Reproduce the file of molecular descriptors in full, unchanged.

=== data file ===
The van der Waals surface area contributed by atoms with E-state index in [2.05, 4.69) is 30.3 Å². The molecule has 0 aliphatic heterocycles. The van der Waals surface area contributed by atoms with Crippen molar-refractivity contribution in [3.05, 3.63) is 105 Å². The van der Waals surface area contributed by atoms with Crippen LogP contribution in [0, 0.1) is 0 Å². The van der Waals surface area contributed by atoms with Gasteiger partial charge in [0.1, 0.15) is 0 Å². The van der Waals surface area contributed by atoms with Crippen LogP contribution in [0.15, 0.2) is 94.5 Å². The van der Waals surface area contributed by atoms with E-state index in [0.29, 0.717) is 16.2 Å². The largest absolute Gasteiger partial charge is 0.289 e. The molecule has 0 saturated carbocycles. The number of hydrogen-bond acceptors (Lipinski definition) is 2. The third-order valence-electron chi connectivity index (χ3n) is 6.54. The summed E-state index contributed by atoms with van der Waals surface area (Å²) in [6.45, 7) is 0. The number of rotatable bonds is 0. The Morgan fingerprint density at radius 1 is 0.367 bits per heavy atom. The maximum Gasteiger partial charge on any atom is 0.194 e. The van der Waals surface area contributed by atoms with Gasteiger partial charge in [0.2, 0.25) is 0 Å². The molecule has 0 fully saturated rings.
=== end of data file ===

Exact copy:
The van der Waals surface area contributed by atoms with E-state index in [2.05, 4.69) is 30.3 Å². The molecule has 0 aliphatic heterocycles. The van der Waals surface area contributed by atoms with Crippen molar-refractivity contribution in [3.05, 3.63) is 105 Å². The van der Waals surface area contributed by atoms with Crippen LogP contribution in [0, 0.1) is 0 Å². The van der Waals surface area contributed by atoms with Gasteiger partial charge in [0.1, 0.15) is 0 Å². The van der Waals surface area contributed by atoms with Crippen LogP contribution in [0.15, 0.2) is 94.5 Å². The van der Waals surface area contributed by atoms with E-state index in [0.29, 0.717) is 16.2 Å². The largest absolute Gasteiger partial charge is 0.289 e. The molecule has 0 saturated carbocycles. The number of hydrogen-bond acceptors (Lipinski definition) is 2. The third-order valence-electron chi connectivity index (χ3n) is 6.54. The summed E-state index contributed by atoms with van der Waals surface area (Å²) in [6.45, 7) is 0. The number of rotatable bonds is 0. The Morgan fingerprint density at radius 1 is 0.367 bits per heavy atom. The maximum Gasteiger partial charge on any atom is 0.194 e. The van der Waals surface area contributed by atoms with Gasteiger partial charge in [0.2, 0.25) is 0 Å². The molecule has 0 fully saturated rings.